In the hydraulic circuit, an electric motor between pulls oil from a reservoir and pressurizes it. The pressurized oil travels to the manifold, where the manifold’s valves create the stroking action of the intensifier by alternating the injection of hydraulic oil between sides of a biscuit and plunger assembly. As the plunger has a smaller face than the biscuit, the oil pressure “intensifies” the pressure on the water.

The intensifier is a reciprocating pump, meaning the biscuit and plunger assembly delivers high-pressure water out of one side of the intensifier while low-pressure water fills the other side. Recirculation also allows the hydraulic oil to cool when it returns to the reservoir. Check valves ensure that the low-pressure and high-pressure water can travel only in one direction. High-pressure cylinders and end caps encasing the plunger and biscuit assembly must meet special requirements to withstand the force and constant pressure cycles of the process. The whole system is designed to fail gradually, with leaks traveling to special “weep holes” that operators can monitor to better schedule periodic maintenance.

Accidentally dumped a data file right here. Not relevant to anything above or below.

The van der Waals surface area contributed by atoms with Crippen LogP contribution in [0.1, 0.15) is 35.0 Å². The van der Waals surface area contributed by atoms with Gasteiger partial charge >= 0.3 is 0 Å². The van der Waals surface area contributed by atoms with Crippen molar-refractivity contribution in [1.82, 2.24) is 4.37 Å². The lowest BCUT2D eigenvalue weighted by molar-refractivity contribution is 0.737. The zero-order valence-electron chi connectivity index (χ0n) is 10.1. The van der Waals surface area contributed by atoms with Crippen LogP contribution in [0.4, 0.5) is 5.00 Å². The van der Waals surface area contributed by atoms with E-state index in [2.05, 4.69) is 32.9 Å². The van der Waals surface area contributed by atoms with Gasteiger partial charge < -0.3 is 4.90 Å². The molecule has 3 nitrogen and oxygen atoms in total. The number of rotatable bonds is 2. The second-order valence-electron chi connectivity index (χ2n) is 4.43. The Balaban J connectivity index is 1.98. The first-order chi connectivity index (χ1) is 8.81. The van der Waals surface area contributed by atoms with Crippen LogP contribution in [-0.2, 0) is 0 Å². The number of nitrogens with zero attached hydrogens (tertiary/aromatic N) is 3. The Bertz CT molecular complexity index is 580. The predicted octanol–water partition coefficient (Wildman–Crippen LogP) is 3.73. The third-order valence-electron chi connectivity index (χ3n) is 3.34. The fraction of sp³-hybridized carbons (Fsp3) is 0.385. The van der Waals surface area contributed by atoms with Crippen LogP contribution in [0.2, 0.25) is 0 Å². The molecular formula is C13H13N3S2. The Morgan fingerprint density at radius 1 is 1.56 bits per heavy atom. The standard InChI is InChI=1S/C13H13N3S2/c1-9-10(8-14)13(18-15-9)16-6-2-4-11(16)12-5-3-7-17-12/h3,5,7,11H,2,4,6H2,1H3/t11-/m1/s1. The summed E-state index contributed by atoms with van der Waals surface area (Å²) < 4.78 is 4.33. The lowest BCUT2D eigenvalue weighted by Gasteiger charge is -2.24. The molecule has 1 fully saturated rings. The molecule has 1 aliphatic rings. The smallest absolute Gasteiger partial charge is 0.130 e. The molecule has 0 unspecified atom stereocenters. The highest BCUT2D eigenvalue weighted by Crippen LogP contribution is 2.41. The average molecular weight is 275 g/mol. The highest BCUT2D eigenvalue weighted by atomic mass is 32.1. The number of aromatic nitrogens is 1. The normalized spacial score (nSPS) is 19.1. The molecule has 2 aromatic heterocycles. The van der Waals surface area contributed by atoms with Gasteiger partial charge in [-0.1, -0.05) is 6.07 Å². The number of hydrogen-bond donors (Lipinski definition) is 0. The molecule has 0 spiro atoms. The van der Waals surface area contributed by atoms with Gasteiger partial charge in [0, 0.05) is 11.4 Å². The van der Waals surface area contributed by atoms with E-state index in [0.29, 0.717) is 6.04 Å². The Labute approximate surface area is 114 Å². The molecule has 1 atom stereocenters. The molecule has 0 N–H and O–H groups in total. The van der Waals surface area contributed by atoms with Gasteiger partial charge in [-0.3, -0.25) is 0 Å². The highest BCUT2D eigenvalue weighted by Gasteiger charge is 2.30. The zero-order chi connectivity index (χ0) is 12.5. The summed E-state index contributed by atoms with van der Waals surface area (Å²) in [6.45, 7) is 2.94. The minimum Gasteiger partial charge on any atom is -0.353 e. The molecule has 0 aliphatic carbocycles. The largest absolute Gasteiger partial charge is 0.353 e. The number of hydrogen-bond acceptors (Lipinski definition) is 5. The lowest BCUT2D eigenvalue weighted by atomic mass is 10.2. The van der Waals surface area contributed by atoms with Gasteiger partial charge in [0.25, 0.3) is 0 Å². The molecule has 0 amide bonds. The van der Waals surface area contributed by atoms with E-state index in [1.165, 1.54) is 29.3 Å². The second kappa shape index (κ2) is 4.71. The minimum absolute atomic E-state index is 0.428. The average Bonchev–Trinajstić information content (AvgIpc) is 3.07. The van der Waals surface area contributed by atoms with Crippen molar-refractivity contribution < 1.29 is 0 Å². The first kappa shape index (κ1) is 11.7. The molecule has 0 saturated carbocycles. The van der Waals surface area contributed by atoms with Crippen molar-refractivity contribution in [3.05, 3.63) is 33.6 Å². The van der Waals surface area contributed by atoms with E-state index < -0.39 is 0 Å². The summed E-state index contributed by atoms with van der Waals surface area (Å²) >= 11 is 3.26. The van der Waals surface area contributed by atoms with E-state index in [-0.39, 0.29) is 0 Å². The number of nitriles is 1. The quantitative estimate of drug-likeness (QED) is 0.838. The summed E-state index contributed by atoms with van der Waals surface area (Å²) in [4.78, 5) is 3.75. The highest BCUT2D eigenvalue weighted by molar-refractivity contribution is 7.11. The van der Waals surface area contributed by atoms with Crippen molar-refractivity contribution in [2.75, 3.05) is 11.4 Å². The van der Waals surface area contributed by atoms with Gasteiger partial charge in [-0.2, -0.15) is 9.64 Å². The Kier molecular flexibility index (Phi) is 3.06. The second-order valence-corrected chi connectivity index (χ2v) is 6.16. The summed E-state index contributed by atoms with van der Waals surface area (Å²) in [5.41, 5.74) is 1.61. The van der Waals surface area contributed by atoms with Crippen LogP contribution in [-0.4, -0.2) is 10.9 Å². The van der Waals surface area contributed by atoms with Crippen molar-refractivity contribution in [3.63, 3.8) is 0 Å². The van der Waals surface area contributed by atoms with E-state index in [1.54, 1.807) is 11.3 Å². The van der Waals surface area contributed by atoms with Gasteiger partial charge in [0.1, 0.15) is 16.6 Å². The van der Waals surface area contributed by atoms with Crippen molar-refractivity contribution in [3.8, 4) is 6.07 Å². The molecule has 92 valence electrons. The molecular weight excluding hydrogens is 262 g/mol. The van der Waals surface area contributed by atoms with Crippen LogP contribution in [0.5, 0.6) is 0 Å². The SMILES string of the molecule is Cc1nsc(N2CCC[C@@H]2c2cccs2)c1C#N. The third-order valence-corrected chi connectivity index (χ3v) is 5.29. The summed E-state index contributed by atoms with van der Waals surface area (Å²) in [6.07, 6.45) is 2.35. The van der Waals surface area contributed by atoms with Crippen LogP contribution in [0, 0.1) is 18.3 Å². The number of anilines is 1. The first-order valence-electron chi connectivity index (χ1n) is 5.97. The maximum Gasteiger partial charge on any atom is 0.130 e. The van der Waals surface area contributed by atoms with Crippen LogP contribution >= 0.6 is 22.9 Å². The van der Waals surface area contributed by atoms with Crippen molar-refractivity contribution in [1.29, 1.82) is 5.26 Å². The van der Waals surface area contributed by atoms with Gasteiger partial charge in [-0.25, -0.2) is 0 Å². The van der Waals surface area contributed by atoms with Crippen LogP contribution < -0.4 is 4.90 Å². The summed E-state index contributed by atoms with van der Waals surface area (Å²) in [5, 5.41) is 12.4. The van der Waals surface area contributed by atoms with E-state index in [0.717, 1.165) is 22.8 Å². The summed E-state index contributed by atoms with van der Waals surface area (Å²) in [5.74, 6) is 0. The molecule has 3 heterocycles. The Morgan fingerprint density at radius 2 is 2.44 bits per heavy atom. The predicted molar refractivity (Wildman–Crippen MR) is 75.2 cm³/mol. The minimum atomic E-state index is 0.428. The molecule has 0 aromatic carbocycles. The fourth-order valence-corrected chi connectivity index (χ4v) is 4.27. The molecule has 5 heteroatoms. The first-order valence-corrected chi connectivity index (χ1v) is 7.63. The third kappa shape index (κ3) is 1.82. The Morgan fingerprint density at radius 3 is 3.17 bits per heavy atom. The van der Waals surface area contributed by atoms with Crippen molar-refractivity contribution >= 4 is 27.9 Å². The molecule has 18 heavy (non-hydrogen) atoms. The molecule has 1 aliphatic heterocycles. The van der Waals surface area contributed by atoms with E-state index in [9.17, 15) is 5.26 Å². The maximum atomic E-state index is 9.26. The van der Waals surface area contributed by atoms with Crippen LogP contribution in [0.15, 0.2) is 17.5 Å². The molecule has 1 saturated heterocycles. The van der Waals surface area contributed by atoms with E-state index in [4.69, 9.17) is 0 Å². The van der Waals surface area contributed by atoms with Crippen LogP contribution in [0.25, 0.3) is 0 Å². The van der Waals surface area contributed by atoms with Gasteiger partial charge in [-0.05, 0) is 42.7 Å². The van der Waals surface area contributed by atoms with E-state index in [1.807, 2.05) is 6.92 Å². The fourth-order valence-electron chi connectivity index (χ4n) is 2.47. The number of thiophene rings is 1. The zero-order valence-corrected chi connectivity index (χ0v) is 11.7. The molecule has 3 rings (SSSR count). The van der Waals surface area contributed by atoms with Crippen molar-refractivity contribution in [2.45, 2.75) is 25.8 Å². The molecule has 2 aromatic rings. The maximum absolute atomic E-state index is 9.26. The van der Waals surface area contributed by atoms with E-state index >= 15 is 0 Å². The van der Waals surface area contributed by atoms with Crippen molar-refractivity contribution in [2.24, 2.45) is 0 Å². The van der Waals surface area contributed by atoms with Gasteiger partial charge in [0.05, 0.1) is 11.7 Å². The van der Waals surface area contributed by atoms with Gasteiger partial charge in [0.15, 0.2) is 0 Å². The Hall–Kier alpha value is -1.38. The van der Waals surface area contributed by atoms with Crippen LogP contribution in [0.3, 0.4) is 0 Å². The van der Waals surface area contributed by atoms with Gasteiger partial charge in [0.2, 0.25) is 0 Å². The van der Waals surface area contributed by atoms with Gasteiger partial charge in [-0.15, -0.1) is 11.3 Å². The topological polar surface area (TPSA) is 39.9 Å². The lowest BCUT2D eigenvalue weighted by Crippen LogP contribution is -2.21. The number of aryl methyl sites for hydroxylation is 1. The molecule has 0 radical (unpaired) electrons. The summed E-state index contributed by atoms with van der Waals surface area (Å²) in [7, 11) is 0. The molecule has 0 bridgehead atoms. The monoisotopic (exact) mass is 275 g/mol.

Special high-pressure plumbing delivers the water to the cutting head. This plumbing can also provide freedom of movement to the cutting head, depending on the size of the tubing. Stainless steel is the material of choice for these pipes, which come in three common sizes. At 1/4 inch in diameter, steel tubing is flexible enough to plumb motion equipment but not recommended for transporting high-pressure water over long distances. As this kind of tubing is easily bent, even into coils, lengths of 10 to 20 feet can enable X, Y and Z movement. Larger, 3/8-inch tubing 3/8 inch typically delivers water from the pump to the base of the motion equipment. While it can bend, it is not normally for plumbing motion equipment. The largest tubing, measuring 9/16 inch, is most suitable for transporting high-pressure water over long distances, with the larger diameter helping reduce pressure loss. Tubing of this size pairs well with large pumps because larger volumes of high-pressure water also risk a larger potential pressure loss. This size of tubing cannot bend, however, and requires fittings for corners.